Third, food is routinely served on dirty trays, portions are small and a lot of the food is spoiled, overcooked-burnt and undercooked, beans and rice is often crunchy. Since January an average of five days a week some of the prisoners can be heard yelling that the bread is green, the SHU cook told prisoners to notify the C/O serving the meals and the C/O will decide if the food should be replaced. If you were to read the menu, you would be led to believe that prisoners are being served government meals but in reality most is inedible. For example vegetarian meals are basically three items, beans, cheese and peanut butter. The baked beans are also called canned vege beans, seasoned beans, the pinto beans are also Mexican beans, refried beans, seasoned beans also, chili beans and just beans. The portions can be ridiculous! At times you can actually count the number of beans, vegetables and even noodles and the C/O will refuse to notify the kitchen or replace the food. One C/O testified on behalf of a prisoner’s civil rights complaint and the court ordered PBSP to serve proper portions in accordance with federal guidelines of caloric daily intake. Even after that court order, PNSP routinely serves small or spoiled portions on a 602 complaint one prisoner was actually told that it’s the “weekly” caloric intake that matters, so prisoners can go hungry for a day or to and good a good portion of greasy food which will add calories. I am one of the fortunate prisoners that is able to supplement by meals with canteen items such as beans and top ramen-cup-a-soup. Actually, those prisoners that can’t are extremely thin. But their weight loss will rarely be documented because the weight scale in the D-Medical clinic is off by at least ten pounds.
Code of Silence; prisoners submit 602 grievance forms on a daily basis. I have over one hundred documented with approximately two being granted but I am sure that you may have heard of the code of silence which was exposed in California Senate Hearings on Abuse within the CDCR. Well it does exist and prisoners who file complaints can expect the 602 form to be routinely denied, rejected or just disappear. The Appeals coordinator will and does refuse to even process complaints….This is a department wide problem but here at PBSP there is an underground order to all staff to deny 602’s or “partly” grant them thereby guaranteeing litigation.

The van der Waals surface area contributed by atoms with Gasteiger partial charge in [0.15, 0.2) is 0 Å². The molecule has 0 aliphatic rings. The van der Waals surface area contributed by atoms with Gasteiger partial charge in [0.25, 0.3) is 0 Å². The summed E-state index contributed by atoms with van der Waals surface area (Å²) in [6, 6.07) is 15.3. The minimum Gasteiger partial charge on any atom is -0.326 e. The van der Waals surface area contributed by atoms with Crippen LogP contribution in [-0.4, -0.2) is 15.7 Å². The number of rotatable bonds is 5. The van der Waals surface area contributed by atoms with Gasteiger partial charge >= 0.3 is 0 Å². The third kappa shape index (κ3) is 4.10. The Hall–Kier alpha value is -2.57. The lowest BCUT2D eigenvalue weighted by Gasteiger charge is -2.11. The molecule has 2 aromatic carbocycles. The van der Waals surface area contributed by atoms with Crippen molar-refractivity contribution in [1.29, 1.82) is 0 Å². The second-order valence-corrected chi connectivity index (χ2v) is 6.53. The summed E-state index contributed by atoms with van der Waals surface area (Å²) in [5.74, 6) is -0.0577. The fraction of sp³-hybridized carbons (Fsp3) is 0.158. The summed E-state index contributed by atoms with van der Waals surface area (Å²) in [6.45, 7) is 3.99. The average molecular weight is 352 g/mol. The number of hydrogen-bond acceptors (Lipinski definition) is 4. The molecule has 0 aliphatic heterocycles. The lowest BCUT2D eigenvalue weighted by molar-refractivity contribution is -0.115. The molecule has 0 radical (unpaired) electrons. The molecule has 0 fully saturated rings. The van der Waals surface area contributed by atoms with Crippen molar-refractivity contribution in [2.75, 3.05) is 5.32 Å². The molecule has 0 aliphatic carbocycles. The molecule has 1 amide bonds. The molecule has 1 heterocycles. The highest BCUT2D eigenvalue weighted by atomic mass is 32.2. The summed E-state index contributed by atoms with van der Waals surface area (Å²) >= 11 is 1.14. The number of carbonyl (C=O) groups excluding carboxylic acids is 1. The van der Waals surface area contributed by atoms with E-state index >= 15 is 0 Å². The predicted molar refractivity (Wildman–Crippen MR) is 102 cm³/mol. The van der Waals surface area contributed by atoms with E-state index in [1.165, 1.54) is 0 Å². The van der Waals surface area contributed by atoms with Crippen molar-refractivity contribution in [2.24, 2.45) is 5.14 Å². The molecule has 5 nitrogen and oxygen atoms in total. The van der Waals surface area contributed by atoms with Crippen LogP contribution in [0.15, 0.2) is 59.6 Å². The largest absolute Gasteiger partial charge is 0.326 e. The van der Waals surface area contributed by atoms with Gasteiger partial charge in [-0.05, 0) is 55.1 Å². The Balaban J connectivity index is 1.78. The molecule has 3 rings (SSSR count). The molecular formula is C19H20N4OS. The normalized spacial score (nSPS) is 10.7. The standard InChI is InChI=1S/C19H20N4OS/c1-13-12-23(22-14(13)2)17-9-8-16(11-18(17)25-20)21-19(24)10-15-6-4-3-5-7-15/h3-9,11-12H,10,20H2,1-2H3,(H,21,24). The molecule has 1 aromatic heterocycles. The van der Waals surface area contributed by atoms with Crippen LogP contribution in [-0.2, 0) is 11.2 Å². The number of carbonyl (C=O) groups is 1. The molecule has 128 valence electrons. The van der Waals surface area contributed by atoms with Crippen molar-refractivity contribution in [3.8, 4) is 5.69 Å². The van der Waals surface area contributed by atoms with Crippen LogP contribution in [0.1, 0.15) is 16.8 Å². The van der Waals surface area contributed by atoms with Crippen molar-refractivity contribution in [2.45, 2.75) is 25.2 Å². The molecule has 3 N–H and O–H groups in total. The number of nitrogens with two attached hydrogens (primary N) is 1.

You must remember that this is the prison that actually boiled a prisoner, the Madrid V. Gomez case, had officers… orchestrating assaults and murders of inmates and these and much more incidents were investigated by the Internal Affairs of PBSP and in 2006 the Office of Inspector General cited that the Internal Affairs of PBSP would turn a blind eye to abuses and mistreatment of prisoners by C/O Staff which is the code of silence. Since 2006, when the “Short Corridor” was unofficially created, there have been hundreds of incidents of cell doors being opened ”intentionally” and “accidentally” but only those where prisoners fought are mentioned and documented and used as “evidence” of the worse of the worst. I believe that most of these “incidents” have been orchestrated because I have overheard C/O’s talking about how they were unable to shoot prisoners because they only stood at their assigned cell doors.
Assaults on restrained/handcuffed prisoners by C/O staff is routinely covered-up by actually charging the prisoner with battery. Assault on staff, resisting or any of a handful of possible charges. Usually if the assaulted prisoner has the audacity to submit a complaint, he will be charged and targeted for more harassment by other C/O staff. Here in this block there is a “crew” of C/O’s who tell us “You fucked up by filing that 602,” and proceed to tear up the cells. That’s just the way it is.
Personally I expect all kinds of harassment during and before the planned hunger strike, as the department does not want the exposure and bad press. But it’s the only way to get the word out and expose the filth that is the administration of Pelican Bay State Prison.